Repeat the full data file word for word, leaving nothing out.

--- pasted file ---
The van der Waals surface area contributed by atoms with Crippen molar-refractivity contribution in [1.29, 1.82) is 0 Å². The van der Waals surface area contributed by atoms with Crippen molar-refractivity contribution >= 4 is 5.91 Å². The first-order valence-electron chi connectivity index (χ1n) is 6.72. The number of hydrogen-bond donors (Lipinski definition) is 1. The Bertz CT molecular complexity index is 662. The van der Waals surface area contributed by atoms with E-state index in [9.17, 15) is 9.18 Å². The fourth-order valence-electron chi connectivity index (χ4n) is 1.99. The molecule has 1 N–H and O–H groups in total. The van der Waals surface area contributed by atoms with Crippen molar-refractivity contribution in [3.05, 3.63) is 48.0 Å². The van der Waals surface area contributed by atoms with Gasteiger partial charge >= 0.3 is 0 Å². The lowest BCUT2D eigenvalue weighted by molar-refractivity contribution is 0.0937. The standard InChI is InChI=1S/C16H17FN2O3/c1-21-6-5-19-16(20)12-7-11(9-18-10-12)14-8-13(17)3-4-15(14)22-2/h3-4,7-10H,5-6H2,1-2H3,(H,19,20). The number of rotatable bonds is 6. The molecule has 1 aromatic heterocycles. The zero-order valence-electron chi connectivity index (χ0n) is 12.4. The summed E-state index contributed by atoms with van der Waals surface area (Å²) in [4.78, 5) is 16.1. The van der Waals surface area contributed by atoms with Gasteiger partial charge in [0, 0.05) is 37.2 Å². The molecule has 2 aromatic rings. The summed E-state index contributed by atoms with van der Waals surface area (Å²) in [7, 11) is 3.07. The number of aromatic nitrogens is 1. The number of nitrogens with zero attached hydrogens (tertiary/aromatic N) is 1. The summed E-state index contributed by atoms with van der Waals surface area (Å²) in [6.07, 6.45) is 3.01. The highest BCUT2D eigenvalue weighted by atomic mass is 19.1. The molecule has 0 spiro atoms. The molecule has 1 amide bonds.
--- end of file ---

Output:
The van der Waals surface area contributed by atoms with Crippen molar-refractivity contribution in [1.29, 1.82) is 0 Å². The van der Waals surface area contributed by atoms with Crippen molar-refractivity contribution >= 4 is 5.91 Å². The first-order valence-electron chi connectivity index (χ1n) is 6.72. The number of hydrogen-bond donors (Lipinski definition) is 1. The Bertz CT molecular complexity index is 662. The van der Waals surface area contributed by atoms with E-state index in [9.17, 15) is 9.18 Å². The fourth-order valence-electron chi connectivity index (χ4n) is 1.99. The molecule has 1 N–H and O–H groups in total. The van der Waals surface area contributed by atoms with Crippen molar-refractivity contribution in [3.05, 3.63) is 48.0 Å². The van der Waals surface area contributed by atoms with Gasteiger partial charge >= 0.3 is 0 Å². The lowest BCUT2D eigenvalue weighted by molar-refractivity contribution is 0.0937. The standard InChI is InChI=1S/C16H17FN2O3/c1-21-6-5-19-16(20)12-7-11(9-18-10-12)14-8-13(17)3-4-15(14)22-2/h3-4,7-10H,5-6H2,1-2H3,(H,19,20). The number of rotatable bonds is 6. The molecule has 1 aromatic heterocycles. The zero-order valence-electron chi connectivity index (χ0n) is 12.4. The summed E-state index contributed by atoms with van der Waals surface area (Å²) in [4.78, 5) is 16.1. The van der Waals surface area contributed by atoms with Gasteiger partial charge in [0, 0.05) is 37.2 Å². The molecule has 2 aromatic rings. The summed E-state index contributed by atoms with van der Waals surface area (Å²) in [7, 11) is 3.07. The number of aromatic nitrogens is 1. The number of nitrogens with zero attached hydrogens (tertiary/aromatic N) is 1. The summed E-state index contributed by atoms with van der Waals surface area (Å²) in [6.07, 6.45) is 3.01. The highest BCUT2D eigenvalue weighted by atomic mass is 19.1. The molecule has 0 spiro atoms. The molecule has 1 amide bonds.